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A Piece of the P-E

You need more than deep pockets to enter and survive the world of private equity. You need connections, patience, and a fastidious accountant.

Another consideration for the would-be direct investor is that most such investors limit risk by investing in 10, 20, or even 40 funds. That allows them to smooth distributions by laddering investments across time, and to diversify across market segments, explains Nick Vidnovic, director of private equity at Mellon’s Private Wealth Management group. But that strategy requires $50 million to $200 million.

If direct investing seems out of reach, sinking some cash into a fund of funds may be a better bet. Like a closed-end stock mutual fund, a fund of private-equity funds spreads risk over 10 to 30 PE firms. Initial investments start as low as $250,000, and the relatively small amount of cash buys access to many of the exclusive funds that shut out individual investors. That’s because the asset-management companies that run funds of funds aggregate clients’ investments to attract general partners who seek big cash commitments.

Although these collective pools of capital dilute some of the risk associated with private equity, most asset managers limit participants to “qualified” investors, a Securities and Exchange Commission designation that describes an individual with at least $5 million in assets. Most direct funds won’t accept investors unless they are qualified institutional investors, with at least $25 million in assets.

Dabblers Need Not Apply

A fund of funds offers another key advantage: the investment comes with a manager who has expertise handling the notoriously troublesome administrative duties that plague private-equity investors. Unlike securities issued by public companies, PE investments are not made on the day the investor buys into the fund. While the cash commitment is made up front, the money isn’t used until the partnership decides it needs the cash and sends out a “capital call” to investors. Essentially, the general partner of a fund requests additional cash in small chunks, or tranches, only when it spots a deal to pursue. (Private-equity partners aren’t motivated to keep too much cash on hand, because cash buildup hurts the fund’s investment ratios.)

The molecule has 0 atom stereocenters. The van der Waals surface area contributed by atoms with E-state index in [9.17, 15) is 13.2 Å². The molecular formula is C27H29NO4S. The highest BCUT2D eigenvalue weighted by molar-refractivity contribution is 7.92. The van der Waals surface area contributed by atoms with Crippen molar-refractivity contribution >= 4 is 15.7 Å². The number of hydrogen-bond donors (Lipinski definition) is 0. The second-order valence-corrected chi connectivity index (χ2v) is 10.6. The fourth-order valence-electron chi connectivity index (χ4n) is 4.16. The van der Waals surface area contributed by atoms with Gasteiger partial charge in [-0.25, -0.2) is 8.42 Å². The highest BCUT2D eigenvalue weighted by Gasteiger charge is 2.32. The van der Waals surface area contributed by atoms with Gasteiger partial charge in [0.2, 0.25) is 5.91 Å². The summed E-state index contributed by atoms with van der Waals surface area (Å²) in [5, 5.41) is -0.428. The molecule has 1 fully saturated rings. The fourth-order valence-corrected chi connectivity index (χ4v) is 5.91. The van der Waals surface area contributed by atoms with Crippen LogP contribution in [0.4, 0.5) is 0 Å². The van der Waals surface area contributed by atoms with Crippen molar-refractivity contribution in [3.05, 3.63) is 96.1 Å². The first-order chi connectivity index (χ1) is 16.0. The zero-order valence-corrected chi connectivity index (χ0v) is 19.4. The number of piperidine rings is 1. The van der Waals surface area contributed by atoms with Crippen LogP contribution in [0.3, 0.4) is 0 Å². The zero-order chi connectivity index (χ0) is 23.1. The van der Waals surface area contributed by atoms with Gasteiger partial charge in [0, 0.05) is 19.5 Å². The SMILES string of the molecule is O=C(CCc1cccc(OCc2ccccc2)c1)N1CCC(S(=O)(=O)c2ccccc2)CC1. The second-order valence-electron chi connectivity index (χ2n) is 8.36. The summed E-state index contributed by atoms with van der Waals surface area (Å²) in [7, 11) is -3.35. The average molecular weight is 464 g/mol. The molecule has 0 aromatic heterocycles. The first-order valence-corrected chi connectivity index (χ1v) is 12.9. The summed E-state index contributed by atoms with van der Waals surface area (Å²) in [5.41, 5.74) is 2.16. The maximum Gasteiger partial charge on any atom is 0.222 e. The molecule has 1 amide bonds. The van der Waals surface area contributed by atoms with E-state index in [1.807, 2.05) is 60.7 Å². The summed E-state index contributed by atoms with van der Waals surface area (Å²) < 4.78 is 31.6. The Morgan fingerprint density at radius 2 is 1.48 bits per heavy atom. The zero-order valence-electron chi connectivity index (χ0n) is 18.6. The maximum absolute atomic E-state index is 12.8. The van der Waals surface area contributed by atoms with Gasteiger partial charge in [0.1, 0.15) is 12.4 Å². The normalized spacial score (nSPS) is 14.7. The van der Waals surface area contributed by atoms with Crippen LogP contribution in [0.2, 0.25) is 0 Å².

Investors oblige, sending cash to the fund, up to the maximum amount they initially pledged. During the life of an investment, several capital calls are made, sometimes for as little as $50,000, other times for several million dollars. Because the calls are linked to underlying deal activity, they are erratic. General partners have been known to go a full year without calling in investors’ chits, and then to request three tranches in the span of three months. From an investor’s perspective, says Mellon’s Vidnovic, the cash commitments must remain liquid — earning low returns — while awaiting the call.

But dormant cash isn’t the only problem with capital calls. Tracking the transactions, as well as other PE metrics and paperwork, can give even the best accountants migraines. In fact, many experts try to steer clients away from private equity unless they have the wherewithal to pay for administrative help. “If you’re too small to have a family office [an external wealth-management service], you are too small to invest in alternative investments,” declares Jim Schaefer, principal at accounting firm Schaefer & Co., who counts high-net-worth individuals and family offices as clients.

Issuers of publicly traded securities follow rules that mandate timely and tidy financial reporting. That’s not the case with private-equity partnerships. Annual tax information identifying partners’ shares of income (entered on a Schedule K-1) is usually late, and reporting often lags a full quarter. Distributions are as unpredictable as capital calls, and keeping track of both has proved onerous. In fact, investors have been slapped with penalties by PE firms for not meeting capital-call deadlines simply because they had moved and the notices never reached them or they were on vacation and couldn’t be found in time.

As for management fees, they are hefty (1.5 to 2.5 percent of invested capital, which may be assessed annually or on the back end as returns are doled out), but tend not to dissuade investors in their quest for high returns. Put another way, if you have to ask about fees, maybe you can’t afford PE. But if you think there is life left in this market, and you have both the cash and the stomach for a highly volatile investment, there may be a place for you at the clubhouse.

Marie Leone is senior editor at CFO.com.

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